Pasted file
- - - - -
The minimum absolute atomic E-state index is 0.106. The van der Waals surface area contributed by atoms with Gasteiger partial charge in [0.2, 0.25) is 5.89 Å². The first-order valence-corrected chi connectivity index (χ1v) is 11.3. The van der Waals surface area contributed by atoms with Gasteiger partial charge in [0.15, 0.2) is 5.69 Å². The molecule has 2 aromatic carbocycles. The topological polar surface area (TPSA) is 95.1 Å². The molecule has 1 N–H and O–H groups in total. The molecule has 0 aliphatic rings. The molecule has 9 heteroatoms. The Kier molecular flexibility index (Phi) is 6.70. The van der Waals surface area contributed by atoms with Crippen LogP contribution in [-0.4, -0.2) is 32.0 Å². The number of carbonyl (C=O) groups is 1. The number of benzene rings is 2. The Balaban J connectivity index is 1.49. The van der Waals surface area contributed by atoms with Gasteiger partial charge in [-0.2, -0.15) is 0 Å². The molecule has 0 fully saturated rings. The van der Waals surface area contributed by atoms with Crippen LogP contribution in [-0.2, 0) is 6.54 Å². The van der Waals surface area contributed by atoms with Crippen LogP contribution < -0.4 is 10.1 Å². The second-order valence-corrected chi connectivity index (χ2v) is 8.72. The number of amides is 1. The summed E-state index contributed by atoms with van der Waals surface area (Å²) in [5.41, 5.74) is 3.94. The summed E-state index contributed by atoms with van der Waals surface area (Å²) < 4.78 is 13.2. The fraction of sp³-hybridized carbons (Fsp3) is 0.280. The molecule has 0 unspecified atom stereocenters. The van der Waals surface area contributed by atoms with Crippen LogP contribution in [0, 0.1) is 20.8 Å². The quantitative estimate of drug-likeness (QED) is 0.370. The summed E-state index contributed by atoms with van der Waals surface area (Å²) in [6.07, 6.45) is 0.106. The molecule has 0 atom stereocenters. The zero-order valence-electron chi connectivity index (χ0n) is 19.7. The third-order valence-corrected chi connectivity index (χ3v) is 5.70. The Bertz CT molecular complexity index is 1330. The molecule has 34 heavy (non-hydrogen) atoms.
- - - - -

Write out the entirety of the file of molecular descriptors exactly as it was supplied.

The minimum absolute atomic E-state index is 0.106. The van der Waals surface area contributed by atoms with Gasteiger partial charge in [0.2, 0.25) is 5.89 Å². The first-order valence-corrected chi connectivity index (χ1v) is 11.3. The van der Waals surface area contributed by atoms with Gasteiger partial charge in [0.15, 0.2) is 5.69 Å². The molecule has 2 aromatic carbocycles. The topological polar surface area (TPSA) is 95.1 Å². The molecule has 1 N–H and O–H groups in total. The molecule has 0 aliphatic rings. The molecule has 9 heteroatoms. The Kier molecular flexibility index (Phi) is 6.70. The van der Waals surface area contributed by atoms with Crippen LogP contribution in [-0.4, -0.2) is 32.0 Å². The number of carbonyl (C=O) groups is 1. The number of benzene rings is 2. The Balaban J connectivity index is 1.49. The van der Waals surface area contributed by atoms with Gasteiger partial charge in [-0.2, -0.15) is 0 Å². The molecule has 0 fully saturated rings. The van der Waals surface area contributed by atoms with Crippen LogP contribution in [-0.2, 0) is 6.54 Å². The van der Waals surface area contributed by atoms with Crippen LogP contribution < -0.4 is 10.1 Å². The second-order valence-corrected chi connectivity index (χ2v) is 8.72. The number of amides is 1. The summed E-state index contributed by atoms with van der Waals surface area (Å²) in [5.41, 5.74) is 3.94. The summed E-state index contributed by atoms with van der Waals surface area (Å²) < 4.78 is 13.2. The fraction of sp³-hybridized carbons (Fsp3) is 0.280. The molecule has 0 unspecified atom stereocenters. The van der Waals surface area contributed by atoms with Crippen LogP contribution in [0, 0.1) is 20.8 Å². The quantitative estimate of drug-likeness (QED) is 0.370. The summed E-state index contributed by atoms with van der Waals surface area (Å²) in [6.07, 6.45) is 0.106. The molecule has 0 atom stereocenters. The zero-order valence-electron chi connectivity index (χ0n) is 19.7. The third-order valence-corrected chi connectivity index (χ3v) is 5.70. The Bertz CT molecular complexity index is 1330. The molecule has 34 heavy (non-hydrogen) atoms.